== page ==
While editors usually come up with headlines themselves, submitting an article with a headline that’s short, catchy and draws the reader in will put you in their good graces right off the bat.
On the average, five times as many people read the headline as read the body copy. When you have written your headline, you have spent eighty cents out of your dollar.
— David Ogilvy
The title will also depend on the specific site and should be tailored to the tactics they use for engaging their target audiences.
Some blogs like Buzzfeed use more “clickbaity” type titles which are great at motivating readers to consume their content while others may call out easy-to-digest listicles or roundups.
You’ll need to manually leaf through their article feed in order to get the best idea for how they are structuring their headlines and then determine the best fit for your pitch.
7. You Didn’t Proofread Before Submitting
This seems like the most obvious step in creating trustworthy content that people will want to publish but is often overlooked — just like your content will be.
While editors are there to catch little mistakes you may miss (but really shouldn’t), too many mistakes indicate a carelessly cobbled together article and an author who doesn’t honor a publication’s quality standards.
During the course of writing, you’ll spend a lot of time extracting information, researching, exploring relevant visuals and crafting a story for readers.
That requires time, and once you see the finish line it might be difficult and even mind-addling to reread your entire article for spelling errors, but you just need to get over it and do it.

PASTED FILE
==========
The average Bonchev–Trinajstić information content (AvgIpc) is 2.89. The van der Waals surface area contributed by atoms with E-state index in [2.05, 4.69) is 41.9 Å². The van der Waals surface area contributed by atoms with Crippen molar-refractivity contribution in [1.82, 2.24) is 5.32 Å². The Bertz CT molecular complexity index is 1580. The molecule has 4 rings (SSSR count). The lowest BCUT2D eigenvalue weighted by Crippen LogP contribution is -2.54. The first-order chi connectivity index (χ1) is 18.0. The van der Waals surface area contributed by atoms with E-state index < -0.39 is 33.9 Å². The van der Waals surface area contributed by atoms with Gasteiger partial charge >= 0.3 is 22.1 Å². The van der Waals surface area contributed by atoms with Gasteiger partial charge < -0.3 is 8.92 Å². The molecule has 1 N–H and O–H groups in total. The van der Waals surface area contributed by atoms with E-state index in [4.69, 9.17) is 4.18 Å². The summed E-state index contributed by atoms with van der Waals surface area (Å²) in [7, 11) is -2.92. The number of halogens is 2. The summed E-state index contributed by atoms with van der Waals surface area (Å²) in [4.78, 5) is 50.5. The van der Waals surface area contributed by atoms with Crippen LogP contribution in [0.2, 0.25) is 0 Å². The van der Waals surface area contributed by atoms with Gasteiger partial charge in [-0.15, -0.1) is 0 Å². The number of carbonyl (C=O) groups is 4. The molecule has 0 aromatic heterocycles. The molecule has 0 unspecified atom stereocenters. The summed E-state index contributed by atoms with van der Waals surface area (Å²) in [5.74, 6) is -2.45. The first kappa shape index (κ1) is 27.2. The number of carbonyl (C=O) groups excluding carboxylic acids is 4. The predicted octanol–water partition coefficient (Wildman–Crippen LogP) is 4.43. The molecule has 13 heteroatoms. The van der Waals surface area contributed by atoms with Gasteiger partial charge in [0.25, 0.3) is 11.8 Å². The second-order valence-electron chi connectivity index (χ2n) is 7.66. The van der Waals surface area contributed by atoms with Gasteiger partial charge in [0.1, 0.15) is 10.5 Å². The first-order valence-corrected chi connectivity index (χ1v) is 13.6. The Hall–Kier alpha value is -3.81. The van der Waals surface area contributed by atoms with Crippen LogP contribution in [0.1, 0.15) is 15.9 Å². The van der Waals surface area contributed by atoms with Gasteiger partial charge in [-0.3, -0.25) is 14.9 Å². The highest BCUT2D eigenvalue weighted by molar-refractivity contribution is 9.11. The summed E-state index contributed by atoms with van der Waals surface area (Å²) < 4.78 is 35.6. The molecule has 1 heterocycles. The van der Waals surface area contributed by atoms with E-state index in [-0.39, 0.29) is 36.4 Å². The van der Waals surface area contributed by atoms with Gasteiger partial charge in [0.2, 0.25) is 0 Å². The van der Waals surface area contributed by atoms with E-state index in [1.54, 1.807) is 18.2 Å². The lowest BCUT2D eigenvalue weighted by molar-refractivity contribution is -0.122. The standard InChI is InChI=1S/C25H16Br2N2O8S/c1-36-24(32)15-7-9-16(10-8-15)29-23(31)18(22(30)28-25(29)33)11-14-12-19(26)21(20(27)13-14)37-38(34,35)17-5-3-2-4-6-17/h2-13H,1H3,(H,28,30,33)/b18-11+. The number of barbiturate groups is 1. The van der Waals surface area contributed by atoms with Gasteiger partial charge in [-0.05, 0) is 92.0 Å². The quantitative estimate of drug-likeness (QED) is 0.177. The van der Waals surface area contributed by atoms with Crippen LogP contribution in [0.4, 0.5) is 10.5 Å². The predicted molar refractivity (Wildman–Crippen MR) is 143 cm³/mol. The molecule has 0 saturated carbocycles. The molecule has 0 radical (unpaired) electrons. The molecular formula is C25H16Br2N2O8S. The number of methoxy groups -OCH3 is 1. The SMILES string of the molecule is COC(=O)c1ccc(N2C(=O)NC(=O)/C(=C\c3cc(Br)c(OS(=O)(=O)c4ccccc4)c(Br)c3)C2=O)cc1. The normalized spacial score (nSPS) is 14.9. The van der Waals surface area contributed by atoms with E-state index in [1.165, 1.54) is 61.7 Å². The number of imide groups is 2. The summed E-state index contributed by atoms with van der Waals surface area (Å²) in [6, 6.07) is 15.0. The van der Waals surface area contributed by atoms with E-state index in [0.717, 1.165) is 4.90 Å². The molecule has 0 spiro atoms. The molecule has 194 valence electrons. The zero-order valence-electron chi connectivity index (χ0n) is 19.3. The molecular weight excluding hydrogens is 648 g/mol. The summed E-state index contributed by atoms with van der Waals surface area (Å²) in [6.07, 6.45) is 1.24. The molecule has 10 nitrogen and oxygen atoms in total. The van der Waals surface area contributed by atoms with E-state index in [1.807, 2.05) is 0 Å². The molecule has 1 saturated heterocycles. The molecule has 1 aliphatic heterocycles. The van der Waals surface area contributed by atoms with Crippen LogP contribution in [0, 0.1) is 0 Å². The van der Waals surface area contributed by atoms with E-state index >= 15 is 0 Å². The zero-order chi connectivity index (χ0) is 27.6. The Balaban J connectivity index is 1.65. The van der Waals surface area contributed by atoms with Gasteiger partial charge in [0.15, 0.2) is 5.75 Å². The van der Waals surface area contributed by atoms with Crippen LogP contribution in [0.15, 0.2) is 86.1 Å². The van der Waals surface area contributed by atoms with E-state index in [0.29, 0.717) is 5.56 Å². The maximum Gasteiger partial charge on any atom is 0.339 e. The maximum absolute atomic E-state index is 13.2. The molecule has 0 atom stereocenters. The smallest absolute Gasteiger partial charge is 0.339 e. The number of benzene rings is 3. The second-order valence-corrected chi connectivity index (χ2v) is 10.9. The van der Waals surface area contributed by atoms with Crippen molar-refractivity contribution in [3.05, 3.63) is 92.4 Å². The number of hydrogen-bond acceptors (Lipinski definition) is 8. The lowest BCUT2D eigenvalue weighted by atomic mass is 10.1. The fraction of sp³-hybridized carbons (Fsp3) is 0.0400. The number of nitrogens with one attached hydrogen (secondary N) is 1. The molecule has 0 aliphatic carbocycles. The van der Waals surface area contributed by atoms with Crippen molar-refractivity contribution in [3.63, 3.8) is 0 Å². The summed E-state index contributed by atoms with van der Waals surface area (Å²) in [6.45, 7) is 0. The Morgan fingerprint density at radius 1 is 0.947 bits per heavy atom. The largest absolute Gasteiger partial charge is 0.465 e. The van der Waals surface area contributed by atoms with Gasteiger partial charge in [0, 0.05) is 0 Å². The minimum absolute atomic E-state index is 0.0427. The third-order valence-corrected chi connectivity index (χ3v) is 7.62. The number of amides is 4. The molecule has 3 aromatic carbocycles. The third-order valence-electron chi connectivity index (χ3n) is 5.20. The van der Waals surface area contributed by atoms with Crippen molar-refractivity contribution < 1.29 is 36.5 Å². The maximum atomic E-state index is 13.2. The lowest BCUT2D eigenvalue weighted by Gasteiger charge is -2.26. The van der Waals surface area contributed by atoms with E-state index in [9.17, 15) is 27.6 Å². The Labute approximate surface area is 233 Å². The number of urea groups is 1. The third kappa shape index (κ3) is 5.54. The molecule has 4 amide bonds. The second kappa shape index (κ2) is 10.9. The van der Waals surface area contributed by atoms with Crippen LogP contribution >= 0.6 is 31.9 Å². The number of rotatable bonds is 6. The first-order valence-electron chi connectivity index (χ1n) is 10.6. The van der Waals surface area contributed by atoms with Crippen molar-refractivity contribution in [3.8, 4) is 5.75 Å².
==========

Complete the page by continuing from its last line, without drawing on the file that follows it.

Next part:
Sending an editor a poorly worded article with grammatical errors to boot won’t just ensure rejection for the article, but will also solidify them never taking a chance on your writing again.
8. You’re Using a Fake Name
If for some reason you want to hide your personal identity or have a name that might be hard to pronounce, you might consider opting for a pseudonym or creating a fake author profile.
However, to be featured and properly credited on larger platforms, you need to build a following attached to your name.
If an editor can’t look up any of your previous articles with a simple Google search, they might wonder if you’re a reputable author or can pull your own weight.
At the End of the Day
It’s about having a keen attention to detail, following through, and adding value in an authentic way.
Doing so will ensure an approved article on any publisher site you wish.
What are some of the content rejections you’ve experienced? Do you have any additional advice to offer readers?